As the Dust Settles in Kazakhstan, A Path Forward Is Revealed

As the Dust Settles in Kazakhstan, A Path Forward Is Revealed

As the government promises to improve people’s lives and restore the world’s confidence, it should be careful to factor in its relationships with the great powers.


Some 2,500 troops from the Russian-led Collective Security Treaty Organization (CSTO) arrived in Kazakhstan last month at the request of President Kassym-Jomart Tokayev. Tokayev made the critical decision after peaceful protests rapidly devolved into a violent uprising—the most intense protests the country has seen since the collapse of the Soviet Union.

As Russia’s invasion of Ukraine intensifies, new questions have emerged about the Kremlin’s designs for Eurasia and the geopolitical equilibrium of the region. Kazakhstan, the largest economy of Central Asia, could be caught in the crossfire as Russia and China seek to consolidate their spheres of influence.


The January Protests in Context

The drivers and catalysts of Kazakhstan’s January protests are multi-faceted and long in the making. Protests began peacefully in the country’s oil-rich region of Mangystau after subsidies for liquified petroleum gas (LPG) were lifted, a consequence of price liberalization reforms. Anger over the price spike triggered mass demonstrations, at the root of which was deeper discontent over the pace of economic and social change in the ex-Soviet country.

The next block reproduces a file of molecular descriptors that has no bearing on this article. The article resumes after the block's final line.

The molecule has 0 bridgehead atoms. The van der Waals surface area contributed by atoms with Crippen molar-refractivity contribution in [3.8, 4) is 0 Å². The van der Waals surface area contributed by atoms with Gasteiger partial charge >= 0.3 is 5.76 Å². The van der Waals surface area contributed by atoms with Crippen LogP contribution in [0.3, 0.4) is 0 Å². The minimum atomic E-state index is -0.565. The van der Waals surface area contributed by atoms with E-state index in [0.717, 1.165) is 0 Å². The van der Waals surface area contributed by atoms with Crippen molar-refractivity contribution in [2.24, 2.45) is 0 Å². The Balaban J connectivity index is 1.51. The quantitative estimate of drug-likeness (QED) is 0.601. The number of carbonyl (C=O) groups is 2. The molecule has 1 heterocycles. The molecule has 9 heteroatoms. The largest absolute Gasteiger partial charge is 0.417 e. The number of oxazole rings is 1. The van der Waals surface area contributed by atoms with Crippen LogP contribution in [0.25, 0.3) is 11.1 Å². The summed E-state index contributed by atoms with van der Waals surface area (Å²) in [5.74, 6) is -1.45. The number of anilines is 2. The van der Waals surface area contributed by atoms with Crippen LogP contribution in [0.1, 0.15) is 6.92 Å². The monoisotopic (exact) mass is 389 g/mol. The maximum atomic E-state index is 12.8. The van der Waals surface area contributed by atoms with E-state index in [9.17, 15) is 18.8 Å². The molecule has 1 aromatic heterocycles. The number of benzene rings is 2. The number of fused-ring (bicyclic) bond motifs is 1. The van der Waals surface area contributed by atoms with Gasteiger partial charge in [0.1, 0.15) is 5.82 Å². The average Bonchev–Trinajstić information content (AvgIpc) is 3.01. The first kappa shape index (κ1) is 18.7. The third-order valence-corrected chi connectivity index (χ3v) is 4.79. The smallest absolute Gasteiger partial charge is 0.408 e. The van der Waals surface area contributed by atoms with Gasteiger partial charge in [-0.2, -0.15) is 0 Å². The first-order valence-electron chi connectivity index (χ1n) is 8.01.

Since the beginning of his tenure, Tokayev has attempted to introduce several reforms aimed at increasing upward mobility and allowing for more political expression. After independence, the development of the country’s vast natural resource wealth—facilitated by American oil and gas companies—brought nominal gross domestic product to almost $10,000 per capita. But according to the World Bank’s GINI index, economic inequality remained high with wealth concentrated among a small group of elites. Although Kazakhstan has five billionaires featured in the Forbes’ The World’s Billionaires list, the minimum wage is less than $100 a month, with half of the country living in rural poverty.

In 2019 Tokayev assumed the presidency with a mandate to ameliorate inequality and push additional economic and civic reforms. However, early in Tokayev’s presidency, reforms stalled. Covid-19 lockdowns, supply chain disruptions, and high inflation raised the price of goods. Public assembly was curtailed due to the pandemic. The power transition to Tokayev in 2019, while hailed as a step in the right direction for Kazakhstan’s democratization, left some citizens questioning the strength of competition in the elections. LPG price de-subsidization (ironically a well-intentioned market reform) broke the dam of mounting public frustration.